This comment by a user of Metafilter commenting on commercially-led changes to Digg made me stop and think in its directness. It’s a great insight and updates “there’s no such thing as a free lunch” for the data era.
If you are not paying for it, you’re not the customer; you’re the product being sold
People don’t like ads interrupting their viewing, and adverts that aren’t relevant to particular viewers (or skipped) don’t work.
Step forward MirriAd – a neat way of allowing product placement to be inserted post production. Its effectiveness will all be down to execution, but it’s a very neat idea. Imagine being able to place ads into programmes tactically at a minute’s notice, or show ads for products a particular viewer has been researching online.
Check out the video demo.
I wrote a piece back in May saying that people would pay for content if it was made easy.
The Guardian have just launched their iPhone app – priced at £2.39. On first use it looks very slick and well thought through.
There’ll be plenty of people looking to see how this does, but to me it it feels like a far smarter option than paywalls.
The web is awash with reaction to Rupert Murdoch’s plans to charge for newspaper content online. Is he a rare voice of reason or does he just not get it?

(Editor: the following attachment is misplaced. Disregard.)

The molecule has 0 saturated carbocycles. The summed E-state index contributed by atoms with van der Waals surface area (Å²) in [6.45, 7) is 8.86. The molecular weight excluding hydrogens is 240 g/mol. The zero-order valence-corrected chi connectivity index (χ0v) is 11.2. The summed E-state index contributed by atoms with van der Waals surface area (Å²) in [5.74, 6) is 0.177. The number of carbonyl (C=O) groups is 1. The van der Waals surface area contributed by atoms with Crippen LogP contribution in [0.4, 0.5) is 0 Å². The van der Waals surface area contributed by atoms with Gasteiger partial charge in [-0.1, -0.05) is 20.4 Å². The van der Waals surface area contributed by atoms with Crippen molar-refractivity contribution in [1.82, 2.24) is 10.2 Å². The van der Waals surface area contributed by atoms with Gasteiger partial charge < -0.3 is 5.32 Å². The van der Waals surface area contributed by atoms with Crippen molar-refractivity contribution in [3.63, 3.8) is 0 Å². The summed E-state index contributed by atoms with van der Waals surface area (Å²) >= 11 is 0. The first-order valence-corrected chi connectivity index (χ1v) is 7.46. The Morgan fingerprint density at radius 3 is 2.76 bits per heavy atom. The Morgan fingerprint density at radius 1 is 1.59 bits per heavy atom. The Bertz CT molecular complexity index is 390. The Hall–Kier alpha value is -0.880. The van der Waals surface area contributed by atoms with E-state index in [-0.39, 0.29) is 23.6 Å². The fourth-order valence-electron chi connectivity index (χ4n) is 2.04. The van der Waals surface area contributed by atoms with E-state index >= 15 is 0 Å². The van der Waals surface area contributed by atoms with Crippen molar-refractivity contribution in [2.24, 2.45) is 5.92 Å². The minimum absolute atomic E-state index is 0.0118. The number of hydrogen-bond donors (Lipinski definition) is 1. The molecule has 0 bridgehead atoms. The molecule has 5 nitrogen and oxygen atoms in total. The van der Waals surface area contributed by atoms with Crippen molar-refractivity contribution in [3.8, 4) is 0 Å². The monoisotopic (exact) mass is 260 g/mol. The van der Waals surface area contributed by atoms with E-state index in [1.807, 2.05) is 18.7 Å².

I think people will pay for digital content – if it’s easy enough.
The problem with handing over £0.99 to read a newspaper online is not the price – it’s just too much hassle. You have to fill in your details, confirm your email address, enter your credit cards etc. Urgh. Simple micropayments have never been cracked on the web.
Apple have shown the way forward. No-one was buying digital music till they made it easy. No-one bought mobile apps till it became a breeze to do so. The sweet integration of device (iPhone), content (apps, music, tv) and store (iTunes) removes all the barriers. They’ve made it almost fun to spend.
When paying for good content on the web is this easy, people will do it.
btw, would anyone have bought iFart on the web using a credit card?